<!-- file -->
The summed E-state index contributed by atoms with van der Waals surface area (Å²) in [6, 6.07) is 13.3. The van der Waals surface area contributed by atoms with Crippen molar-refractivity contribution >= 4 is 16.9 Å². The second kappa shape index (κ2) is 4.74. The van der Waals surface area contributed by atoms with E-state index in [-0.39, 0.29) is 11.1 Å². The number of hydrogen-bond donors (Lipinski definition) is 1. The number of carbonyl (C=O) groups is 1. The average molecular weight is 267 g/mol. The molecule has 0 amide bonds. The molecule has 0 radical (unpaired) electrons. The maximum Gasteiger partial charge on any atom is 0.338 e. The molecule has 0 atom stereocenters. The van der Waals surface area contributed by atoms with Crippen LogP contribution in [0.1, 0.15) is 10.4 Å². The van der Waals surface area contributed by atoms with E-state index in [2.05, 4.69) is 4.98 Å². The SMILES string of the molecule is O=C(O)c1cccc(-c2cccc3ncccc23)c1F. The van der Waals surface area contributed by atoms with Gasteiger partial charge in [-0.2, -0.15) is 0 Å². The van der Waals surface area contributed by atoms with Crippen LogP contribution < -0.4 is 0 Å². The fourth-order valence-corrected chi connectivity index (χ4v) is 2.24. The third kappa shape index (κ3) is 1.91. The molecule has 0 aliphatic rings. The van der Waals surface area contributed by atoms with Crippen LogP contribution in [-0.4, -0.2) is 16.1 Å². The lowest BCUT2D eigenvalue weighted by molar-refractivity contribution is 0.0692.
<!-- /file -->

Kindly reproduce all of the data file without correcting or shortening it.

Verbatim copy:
The summed E-state index contributed by atoms with van der Waals surface area (Å²) in [6, 6.07) is 13.3. The van der Waals surface area contributed by atoms with Crippen molar-refractivity contribution >= 4 is 16.9 Å². The second kappa shape index (κ2) is 4.74. The van der Waals surface area contributed by atoms with E-state index in [-0.39, 0.29) is 11.1 Å². The number of hydrogen-bond donors (Lipinski definition) is 1. The number of carbonyl (C=O) groups is 1. The average molecular weight is 267 g/mol. The molecule has 0 amide bonds. The molecule has 0 radical (unpaired) electrons. The maximum Gasteiger partial charge on any atom is 0.338 e. The molecule has 0 atom stereocenters. The van der Waals surface area contributed by atoms with Crippen LogP contribution in [0.1, 0.15) is 10.4 Å². The van der Waals surface area contributed by atoms with E-state index in [2.05, 4.69) is 4.98 Å². The SMILES string of the molecule is O=C(O)c1cccc(-c2cccc3ncccc23)c1F. The van der Waals surface area contributed by atoms with Gasteiger partial charge in [-0.2, -0.15) is 0 Å². The van der Waals surface area contributed by atoms with Crippen LogP contribution < -0.4 is 0 Å². The fourth-order valence-corrected chi connectivity index (χ4v) is 2.24. The third kappa shape index (κ3) is 1.91. The molecule has 0 aliphatic rings. The van der Waals surface area contributed by atoms with Crippen LogP contribution in [-0.4, -0.2) is 16.1 Å². The lowest BCUT2D eigenvalue weighted by molar-refractivity contribution is 0.0692.